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ICO orders FSA to disclose managers details

The Information Commissioner's Office (ICO) has ordered the Financial Services Authority (FSA) to disclose details of its entire staff at manager level and above, following a request made under the Freedom of Information Act 2000 (FOIA).

The request was made in January 2012, in the knowledge that the FSA had previously released such a list in March 2010. The FSA responded by providing a structure chart containing the names of heads of departments and above. However, it refused to disclose those at manager level on the basis that disclosure would be prejudicial to the conduct of public affairs, under section 36(2)(c) of the FOIA. Also, in relation to those members of staff who had left the FSA or moved grades, the data constituted personal information and was therefore exempt from disclosure under the FOIA in line with section 40(2).

In reviewing the previous disclosure, the ICO noted that a public authority may refuse to disclose information it has previously released if the information is not in the public domain and the circumstances have changed since the previous disclosure. The ICO found that the list which had previously been released was not publicly available. The ICO's decision notes that "a previous disclosure will not automatically mean that the information has entered the public domain". As a result, the ICO found that it was legitimate for the FSA to attempt to rely on the exemption under section 36.

Prejudice to effective conduct of public affairs (FOIA s36(2)(c))

The FSA argued that, following the announcement in June 2010 that it was to be abolished and transformed into separate organisations, it was in a period of transition and that therefore public disclosure of its staff list could lead to employees being targeted by external recruiters. It contended that the potential departure of senior staff could lead to a "talent vacuum" which would make it more difficult to carry out its functions. Although the ICO accepted that such prejudice was likely to occur, it went on to consider the balance of severity, extent and frequency of that prejudice against the public interest in disclosure. In doing so the ICO was not satisfied that releasing the names of the managers would have a serious impact on the FSA. The ICO noted that the FSA was a large organisation with approximately 4000 staff and that a significant number of staff would need to leave in order for the effect on the FSA to be serious. The disclosure of the details of department heads had not had a significant impact on staffing levels.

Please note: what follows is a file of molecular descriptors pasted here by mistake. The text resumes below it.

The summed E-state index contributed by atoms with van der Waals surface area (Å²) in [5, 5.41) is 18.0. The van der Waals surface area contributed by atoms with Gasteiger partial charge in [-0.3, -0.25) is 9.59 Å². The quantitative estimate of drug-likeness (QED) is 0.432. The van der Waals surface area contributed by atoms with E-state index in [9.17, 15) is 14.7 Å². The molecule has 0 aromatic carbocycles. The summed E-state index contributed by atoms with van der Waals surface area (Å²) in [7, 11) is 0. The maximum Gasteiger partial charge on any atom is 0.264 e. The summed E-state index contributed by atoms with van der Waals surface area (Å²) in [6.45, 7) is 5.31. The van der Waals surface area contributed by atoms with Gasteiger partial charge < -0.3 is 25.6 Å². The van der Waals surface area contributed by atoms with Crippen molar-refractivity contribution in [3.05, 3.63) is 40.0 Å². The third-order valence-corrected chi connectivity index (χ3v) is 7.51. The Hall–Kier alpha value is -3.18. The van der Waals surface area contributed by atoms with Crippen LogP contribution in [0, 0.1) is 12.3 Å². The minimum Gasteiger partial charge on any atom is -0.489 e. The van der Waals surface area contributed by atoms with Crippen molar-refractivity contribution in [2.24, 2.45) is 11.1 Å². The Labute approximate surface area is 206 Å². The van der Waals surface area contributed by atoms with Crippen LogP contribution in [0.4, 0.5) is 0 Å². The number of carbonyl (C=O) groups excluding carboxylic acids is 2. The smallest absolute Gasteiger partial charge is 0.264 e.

The ICO did not consider that the arguments in favour of disclosure were particularly strong, but noted that disclosure would serve the public interest by promoting openness and transparency within the FSA. Accordingly, the presumption in favour of disclosure outweighed the "relatively minor prejudice" which release of the information would cause.

Personal information (FOIA s40(2))

Under s40 information is exempt from disclosure if it constitutes personal data and disclosure would contravene one of the data protection principles. The FSA claimed that disclosure of details of staff that had left or moved grades since the previous list was released would breach the requirement that data be processed fairly and lawfully.
In considering this argument, the ICO took into account the expectations of the individuals, the possible consequences of disclosure and the nature and content of the information. The ICO found that it was significant that following the disclosure of March 2010 the individuals concerned would have a reasonable expectation that the information would be disclosed, and was not convinced that any disclosure would cause particular distress. As a result the ICO held that disclosure of the limited details of the individuals' professional roles would not be unfair.

The ICO accepted that the transparency of FSA management roles was a legitimate interest which would be served in publishing the staff list. However, this did not extend to the release of details relating to those staff members who had subsequently left the FSA. Information relating to these individuals only was therefore exempt under section 40(2) and was to be redacted from the published information.
The FSA has been given 35 days to disclose to the complainant a list of all its other managers.

This publication is intended for general guidance and represents our understanding of the relevant law and practice as at November 2012. Specific advice should be sought for specific cases; we cannot be held responsible for any action (or decision not to take action) made in reliance upon the content of this publication.

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